Jurgen Klopp’s mantra of “one game at a time” has never been more appropriate than it will be at Anfield on Sunday afternoon, when his league leaders take on Manchester City with the chance to go nine points clear of the champions. As was the case 12 months ago, the red half of Merseyside is at fever pitch as supporters contemplate the prospect of a first league title since 1990, a pressure that the Liverpool manager constantly tries to downplay.
In that light, the heartache of last season – when Liverpool lost just one game but were pipped to the title by a solitary point – has served as a counterpoint, a balance to the growing belief among fans; a reminder of the anguish of not only failing at the final hurdle but of, simultaneously, scaling the heights of Champions League success.
“A lot of experience we had last year, winning the Champions League, getting so close to the Premier League, it’s always going to benefit us in a good way,” said Liverpool defender Virgil van Dijk.
“Winning the Champions League can get you up in the clouds but the manager, the staff, the players, have the right mentality at the moment that we want to do it again, like other teams.
“Everyone knows how difficult it is but we are just going to go for it and see where it brings us at the end of the season. If it doesn’t bring us what we want it to be, we will just try again next year. That’s the mentality we have.
“We don’t need motivation to win the league in that kind of case. We want to win the league like City, like more teams in the Premier League, but we know how tough it is.
“City are a fantastic team, they are the reigning champions and it’s very difficult to stay top there. Hopefully we will still be up there, but we know how tough it is. That’s why we don’t want to look too far ahead.”
Liverpool, who are unbeaten in the Premier League since losing to City on Jan 3 and undefeated at home since going down to Crystal Palace in April 2017, need look no further ahead than this afternoon.
Victory for the leaders would hand Klopp’s team an enormous advantage in the title contest, with a draw, presumably, favouring Liverpool far more than it would Pep Guardiola’s team.
Not that Van Dijk would countenance the prospect of playing only for a point.
“That’s something we are not going to think about, or discuss now whether a draw is good enough,” he said. “We want to win every game that we play and so it is Sunday of course, and they want to win as well. So we will see.
“I have no fear. You should not have fear when you go out on the pitch. That’s not something that we feel. We know we have the quality to win games, but we have to be more than at our best at times, and hopefully for the full 90 minutes, and try to grind out games as well. I think we have been doing it in some games this season.”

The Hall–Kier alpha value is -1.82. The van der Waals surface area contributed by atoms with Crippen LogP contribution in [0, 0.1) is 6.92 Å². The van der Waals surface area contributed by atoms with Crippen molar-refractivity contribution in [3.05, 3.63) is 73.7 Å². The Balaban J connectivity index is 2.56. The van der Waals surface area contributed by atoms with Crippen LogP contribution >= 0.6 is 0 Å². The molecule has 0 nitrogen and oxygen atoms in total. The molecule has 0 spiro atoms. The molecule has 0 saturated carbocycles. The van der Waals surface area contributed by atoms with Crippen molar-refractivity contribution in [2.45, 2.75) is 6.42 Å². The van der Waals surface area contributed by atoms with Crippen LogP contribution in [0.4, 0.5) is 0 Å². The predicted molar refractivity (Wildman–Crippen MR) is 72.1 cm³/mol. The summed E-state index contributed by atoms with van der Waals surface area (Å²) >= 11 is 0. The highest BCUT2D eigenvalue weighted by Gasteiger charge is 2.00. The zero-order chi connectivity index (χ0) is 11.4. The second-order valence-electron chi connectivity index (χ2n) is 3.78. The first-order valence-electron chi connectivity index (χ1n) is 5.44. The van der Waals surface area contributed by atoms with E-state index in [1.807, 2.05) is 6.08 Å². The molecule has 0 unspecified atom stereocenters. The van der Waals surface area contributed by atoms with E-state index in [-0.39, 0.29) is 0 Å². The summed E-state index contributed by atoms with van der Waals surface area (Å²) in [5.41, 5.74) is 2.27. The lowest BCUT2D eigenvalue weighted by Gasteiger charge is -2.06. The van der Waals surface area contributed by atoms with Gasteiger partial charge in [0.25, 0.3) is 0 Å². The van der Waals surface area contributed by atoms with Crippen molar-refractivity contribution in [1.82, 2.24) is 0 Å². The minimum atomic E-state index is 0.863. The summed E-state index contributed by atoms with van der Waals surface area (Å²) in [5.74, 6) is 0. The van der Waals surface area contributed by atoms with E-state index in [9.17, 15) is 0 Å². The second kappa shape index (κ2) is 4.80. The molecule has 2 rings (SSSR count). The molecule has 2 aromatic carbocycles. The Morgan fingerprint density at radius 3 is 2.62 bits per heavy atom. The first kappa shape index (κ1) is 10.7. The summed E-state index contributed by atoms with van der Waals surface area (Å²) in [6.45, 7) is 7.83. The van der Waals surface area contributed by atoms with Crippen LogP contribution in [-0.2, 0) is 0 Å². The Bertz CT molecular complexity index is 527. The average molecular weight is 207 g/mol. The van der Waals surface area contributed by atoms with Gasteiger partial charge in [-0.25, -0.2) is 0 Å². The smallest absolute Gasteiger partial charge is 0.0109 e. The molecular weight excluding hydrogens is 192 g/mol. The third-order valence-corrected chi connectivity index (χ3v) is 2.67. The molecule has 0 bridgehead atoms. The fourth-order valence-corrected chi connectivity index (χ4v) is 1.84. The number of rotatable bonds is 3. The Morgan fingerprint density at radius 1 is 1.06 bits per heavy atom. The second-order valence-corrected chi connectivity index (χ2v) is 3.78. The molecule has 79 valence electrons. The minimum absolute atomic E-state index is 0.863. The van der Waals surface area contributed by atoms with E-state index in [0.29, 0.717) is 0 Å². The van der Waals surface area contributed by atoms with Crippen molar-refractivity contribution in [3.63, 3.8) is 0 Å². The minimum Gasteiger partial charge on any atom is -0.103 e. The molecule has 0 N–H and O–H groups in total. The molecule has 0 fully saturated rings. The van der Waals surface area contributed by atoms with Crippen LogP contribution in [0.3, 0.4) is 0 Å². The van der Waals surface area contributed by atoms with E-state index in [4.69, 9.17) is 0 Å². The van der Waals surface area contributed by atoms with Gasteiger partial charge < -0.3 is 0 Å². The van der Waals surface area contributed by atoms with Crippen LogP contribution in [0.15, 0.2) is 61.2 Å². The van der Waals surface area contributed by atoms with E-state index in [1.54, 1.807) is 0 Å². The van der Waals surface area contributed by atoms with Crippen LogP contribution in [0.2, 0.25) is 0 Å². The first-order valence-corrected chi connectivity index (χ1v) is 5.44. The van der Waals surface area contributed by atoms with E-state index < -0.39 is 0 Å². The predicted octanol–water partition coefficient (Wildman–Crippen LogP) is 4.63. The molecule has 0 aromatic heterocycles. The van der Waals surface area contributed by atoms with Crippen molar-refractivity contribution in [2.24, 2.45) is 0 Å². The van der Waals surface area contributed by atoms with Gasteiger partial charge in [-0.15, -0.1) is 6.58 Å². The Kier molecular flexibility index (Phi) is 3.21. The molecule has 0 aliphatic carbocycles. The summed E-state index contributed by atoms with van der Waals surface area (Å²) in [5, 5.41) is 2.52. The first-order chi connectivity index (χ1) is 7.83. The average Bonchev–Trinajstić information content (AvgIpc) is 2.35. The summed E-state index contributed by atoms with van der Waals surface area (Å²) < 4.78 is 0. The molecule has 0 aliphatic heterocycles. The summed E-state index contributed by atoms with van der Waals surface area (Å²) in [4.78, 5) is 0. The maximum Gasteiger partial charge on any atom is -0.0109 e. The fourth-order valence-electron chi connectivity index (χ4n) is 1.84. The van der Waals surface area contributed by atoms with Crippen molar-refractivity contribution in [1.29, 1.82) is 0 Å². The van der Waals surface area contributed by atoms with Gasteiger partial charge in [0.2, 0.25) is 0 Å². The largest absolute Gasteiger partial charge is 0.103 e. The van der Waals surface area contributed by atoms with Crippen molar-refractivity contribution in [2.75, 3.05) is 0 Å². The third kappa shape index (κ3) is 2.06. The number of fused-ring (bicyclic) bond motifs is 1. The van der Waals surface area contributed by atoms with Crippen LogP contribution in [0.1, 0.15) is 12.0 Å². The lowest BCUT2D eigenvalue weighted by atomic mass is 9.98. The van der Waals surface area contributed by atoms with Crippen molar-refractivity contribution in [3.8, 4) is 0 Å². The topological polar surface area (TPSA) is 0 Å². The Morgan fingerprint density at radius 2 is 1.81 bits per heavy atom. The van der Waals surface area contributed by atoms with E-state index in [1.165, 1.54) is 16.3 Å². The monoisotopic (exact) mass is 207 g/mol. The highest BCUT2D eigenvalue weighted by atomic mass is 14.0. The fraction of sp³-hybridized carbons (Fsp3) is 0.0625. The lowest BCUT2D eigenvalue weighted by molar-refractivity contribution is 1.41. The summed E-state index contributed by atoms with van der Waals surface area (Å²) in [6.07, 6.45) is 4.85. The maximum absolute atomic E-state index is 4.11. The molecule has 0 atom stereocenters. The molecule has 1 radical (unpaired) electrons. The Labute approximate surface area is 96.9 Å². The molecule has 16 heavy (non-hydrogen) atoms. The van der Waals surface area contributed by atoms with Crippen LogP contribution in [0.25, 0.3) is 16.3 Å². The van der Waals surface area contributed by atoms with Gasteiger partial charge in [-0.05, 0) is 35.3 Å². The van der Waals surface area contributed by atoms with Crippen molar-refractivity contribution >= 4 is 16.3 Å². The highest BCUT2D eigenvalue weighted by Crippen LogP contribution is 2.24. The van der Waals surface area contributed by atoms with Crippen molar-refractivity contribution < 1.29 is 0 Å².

A six-point cushion could quickly disappear, he said. “I don’t know if we are better or if [City] are stronger than last year, but the situation is such that we are at the moment six points above them – but it can change quickly.
“We have had games that we could have done better. They have had games they could have done better but the situation, how it is right now, it is going to be a very tough game,” he added.
Van Dijk looks likely to face the threat of Sergio Aguero, City’s all-time leading scorer who has scored seven goals against Liverpool in his career, though none of those at Anfield.
If the Argentine will be looking to improve that statistic, the same can be said for Van Dijk’s team-mate Roberto Firmino, without a goal in his past eight appearances and with just three to his name all season.
Klopp has talked loud and often of the Brazilian’s value to his team – particularly in terms of his work rate and assists – and Van Dijk, who admitted he was surprised to learn of Firmino’s current lack of goalscoring form, is all too aware of his contribution, alongside strike partners Sadio Mane and Mohamed Salah.
“He hasn’t scored for [that many] games? Wow,” Van Dijk said. “He’s really important for us. I haven’t scored for many games either but I’m still doing my job.
“He’s so important and we are not worried at all. Everyone needs to contribute and I’m trying as well. Everyone needs to do their bit.
“Everyone knows how deadly those front three are and will be, no matter if they are not in a game. If they have a slight moment they can punish [teams] and they are so important for us.”